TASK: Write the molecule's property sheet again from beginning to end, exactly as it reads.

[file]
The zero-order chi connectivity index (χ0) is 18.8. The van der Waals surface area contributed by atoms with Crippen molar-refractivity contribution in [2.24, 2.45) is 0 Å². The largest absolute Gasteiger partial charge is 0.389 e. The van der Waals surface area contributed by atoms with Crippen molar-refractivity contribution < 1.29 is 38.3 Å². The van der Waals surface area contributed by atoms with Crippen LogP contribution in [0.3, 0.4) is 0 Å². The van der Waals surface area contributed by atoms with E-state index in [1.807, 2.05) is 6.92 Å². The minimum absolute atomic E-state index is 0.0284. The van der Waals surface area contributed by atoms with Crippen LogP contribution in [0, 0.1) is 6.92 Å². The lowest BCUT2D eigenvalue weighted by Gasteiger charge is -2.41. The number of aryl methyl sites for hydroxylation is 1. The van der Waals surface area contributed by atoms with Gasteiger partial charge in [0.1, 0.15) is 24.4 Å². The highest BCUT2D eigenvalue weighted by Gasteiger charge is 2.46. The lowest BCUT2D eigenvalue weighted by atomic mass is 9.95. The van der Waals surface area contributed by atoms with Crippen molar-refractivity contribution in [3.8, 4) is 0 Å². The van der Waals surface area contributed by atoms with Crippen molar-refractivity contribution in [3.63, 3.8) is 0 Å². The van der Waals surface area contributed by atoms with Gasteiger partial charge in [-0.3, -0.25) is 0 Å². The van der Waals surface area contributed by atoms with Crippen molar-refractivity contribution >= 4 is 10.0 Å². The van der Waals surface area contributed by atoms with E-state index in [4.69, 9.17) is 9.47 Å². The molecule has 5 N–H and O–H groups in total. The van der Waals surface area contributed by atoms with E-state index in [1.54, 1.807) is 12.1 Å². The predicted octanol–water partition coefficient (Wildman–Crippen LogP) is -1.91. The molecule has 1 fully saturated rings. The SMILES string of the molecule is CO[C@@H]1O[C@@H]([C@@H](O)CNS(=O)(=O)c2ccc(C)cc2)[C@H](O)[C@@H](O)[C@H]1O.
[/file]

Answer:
The zero-order chi connectivity index (χ0) is 18.8. The van der Waals surface area contributed by atoms with Crippen molar-refractivity contribution in [2.24, 2.45) is 0 Å². The largest absolute Gasteiger partial charge is 0.389 e. The van der Waals surface area contributed by atoms with Crippen molar-refractivity contribution < 1.29 is 38.3 Å². The van der Waals surface area contributed by atoms with Crippen LogP contribution in [0.3, 0.4) is 0 Å². The van der Waals surface area contributed by atoms with E-state index in [1.807, 2.05) is 6.92 Å². The minimum absolute atomic E-state index is 0.0284. The van der Waals surface area contributed by atoms with Crippen LogP contribution in [0, 0.1) is 6.92 Å². The lowest BCUT2D eigenvalue weighted by Gasteiger charge is -2.41. The number of aryl methyl sites for hydroxylation is 1. The van der Waals surface area contributed by atoms with Gasteiger partial charge in [0.1, 0.15) is 24.4 Å². The highest BCUT2D eigenvalue weighted by Gasteiger charge is 2.46. The lowest BCUT2D eigenvalue weighted by atomic mass is 9.95. The van der Waals surface area contributed by atoms with Crippen molar-refractivity contribution in [3.8, 4) is 0 Å². The van der Waals surface area contributed by atoms with Crippen molar-refractivity contribution in [3.63, 3.8) is 0 Å². The van der Waals surface area contributed by atoms with Gasteiger partial charge in [-0.3, -0.25) is 0 Å². The van der Waals surface area contributed by atoms with Crippen molar-refractivity contribution >= 4 is 10.0 Å². The van der Waals surface area contributed by atoms with E-state index in [4.69, 9.17) is 9.47 Å². The molecule has 5 N–H and O–H groups in total. The van der Waals surface area contributed by atoms with E-state index in [1.54, 1.807) is 12.1 Å². The predicted octanol–water partition coefficient (Wildman–Crippen LogP) is -1.91. The molecule has 1 fully saturated rings. The SMILES string of the molecule is CO[C@@H]1O[C@@H]([C@@H](O)CNS(=O)(=O)c2ccc(C)cc2)[C@H](O)[C@@H](O)[C@H]1O.